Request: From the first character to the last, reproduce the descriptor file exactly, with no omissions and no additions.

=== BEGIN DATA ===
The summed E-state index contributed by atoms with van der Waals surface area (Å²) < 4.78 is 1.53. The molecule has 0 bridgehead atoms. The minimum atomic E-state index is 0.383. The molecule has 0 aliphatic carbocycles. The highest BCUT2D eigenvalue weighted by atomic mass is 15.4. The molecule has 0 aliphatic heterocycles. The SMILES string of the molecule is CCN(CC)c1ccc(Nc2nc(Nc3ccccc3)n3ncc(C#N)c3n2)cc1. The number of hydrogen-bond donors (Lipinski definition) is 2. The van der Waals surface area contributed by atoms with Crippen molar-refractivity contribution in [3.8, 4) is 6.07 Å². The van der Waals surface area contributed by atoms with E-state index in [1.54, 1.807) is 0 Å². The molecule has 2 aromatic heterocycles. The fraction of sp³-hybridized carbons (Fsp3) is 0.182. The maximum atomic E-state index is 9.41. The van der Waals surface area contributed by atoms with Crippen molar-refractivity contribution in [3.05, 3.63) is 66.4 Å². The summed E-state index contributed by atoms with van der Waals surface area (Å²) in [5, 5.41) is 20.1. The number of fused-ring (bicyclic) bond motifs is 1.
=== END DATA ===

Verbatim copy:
The summed E-state index contributed by atoms with van der Waals surface area (Å²) < 4.78 is 1.53. The molecule has 0 bridgehead atoms. The minimum atomic E-state index is 0.383. The molecule has 0 aliphatic carbocycles. The highest BCUT2D eigenvalue weighted by atomic mass is 15.4. The molecule has 0 aliphatic heterocycles. The SMILES string of the molecule is CCN(CC)c1ccc(Nc2nc(Nc3ccccc3)n3ncc(C#N)c3n2)cc1. The number of hydrogen-bond donors (Lipinski definition) is 2. The van der Waals surface area contributed by atoms with Crippen molar-refractivity contribution in [3.8, 4) is 6.07 Å². The van der Waals surface area contributed by atoms with E-state index in [1.54, 1.807) is 0 Å². The molecule has 2 aromatic heterocycles. The fraction of sp³-hybridized carbons (Fsp3) is 0.182. The maximum atomic E-state index is 9.41. The van der Waals surface area contributed by atoms with Crippen molar-refractivity contribution in [3.05, 3.63) is 66.4 Å². The summed E-state index contributed by atoms with van der Waals surface area (Å²) in [5, 5.41) is 20.1. The number of fused-ring (bicyclic) bond motifs is 1.